Quite regularly, codecentric’s experts perform reviews and quality evaluations of software products. For example, clients may want to get an independent assessment of a program they had a contractor develop. In other cases, they request an assessment of software developed in-house to get an understanding of their its current level of quality.
There often is an implicit assumption that by just using automatic analysis tools you can get a reliable impression of the quality and maintainability, saving the cost and effort for a manual review. Using a simplified example we are going to explain, why this is a fallacy and why an automatically derived set of metrics cannot be a viable replacement for the manual process.
Metrics and Tools
In fact, at the beginning of most analyses there is a step of collecting some base metrics automatically, to get a first superficial impression of the software under inspection. Usually at this early stage one uses simple counts – e. g. to get an idea of the product’s size (number of packages, classes, methods, lines of code) – as well as common quality metrics, for example the cyclomatic complexity.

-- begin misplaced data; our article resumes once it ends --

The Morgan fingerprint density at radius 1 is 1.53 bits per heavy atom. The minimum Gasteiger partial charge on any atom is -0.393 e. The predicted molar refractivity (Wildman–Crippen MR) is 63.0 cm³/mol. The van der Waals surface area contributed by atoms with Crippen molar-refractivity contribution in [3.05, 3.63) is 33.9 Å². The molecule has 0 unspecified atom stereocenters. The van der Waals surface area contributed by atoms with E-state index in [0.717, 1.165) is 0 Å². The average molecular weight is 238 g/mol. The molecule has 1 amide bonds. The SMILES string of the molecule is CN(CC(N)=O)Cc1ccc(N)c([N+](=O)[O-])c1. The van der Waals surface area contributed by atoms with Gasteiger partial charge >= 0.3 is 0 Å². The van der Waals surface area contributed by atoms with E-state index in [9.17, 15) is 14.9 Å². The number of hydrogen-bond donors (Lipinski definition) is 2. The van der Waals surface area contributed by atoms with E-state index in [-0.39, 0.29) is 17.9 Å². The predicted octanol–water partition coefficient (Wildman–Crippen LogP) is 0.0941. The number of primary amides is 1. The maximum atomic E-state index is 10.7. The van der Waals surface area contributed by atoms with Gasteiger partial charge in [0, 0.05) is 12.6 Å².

These values can be quickly calculated using several free or commercial tools and are based on the source code and compiled Java classes.
Once these metrics have been measured, they can be compared to well-known references, e. g. those of Carnegie Mellon University for cyclomatic complexity.
The purpose of this metric s to get an assessment of the complexity – and therefore indirectly the maintainability – of a piece of software.
The aforementioned reference values from Carnegie Mellon define four rough ranges for cyclomatic complexity values:
- methods between 1 and 10 are considered simple and easy to understand and test
- values between 10 and 20 indicate more complex code, which may still be comprehensible; however testing becomes more difficult due to the greater number of possible branches the code can take
- values of 20 and above are typical of code with a very large number of potential execution paths and can only be fully grasped and tested with great difficulty and effort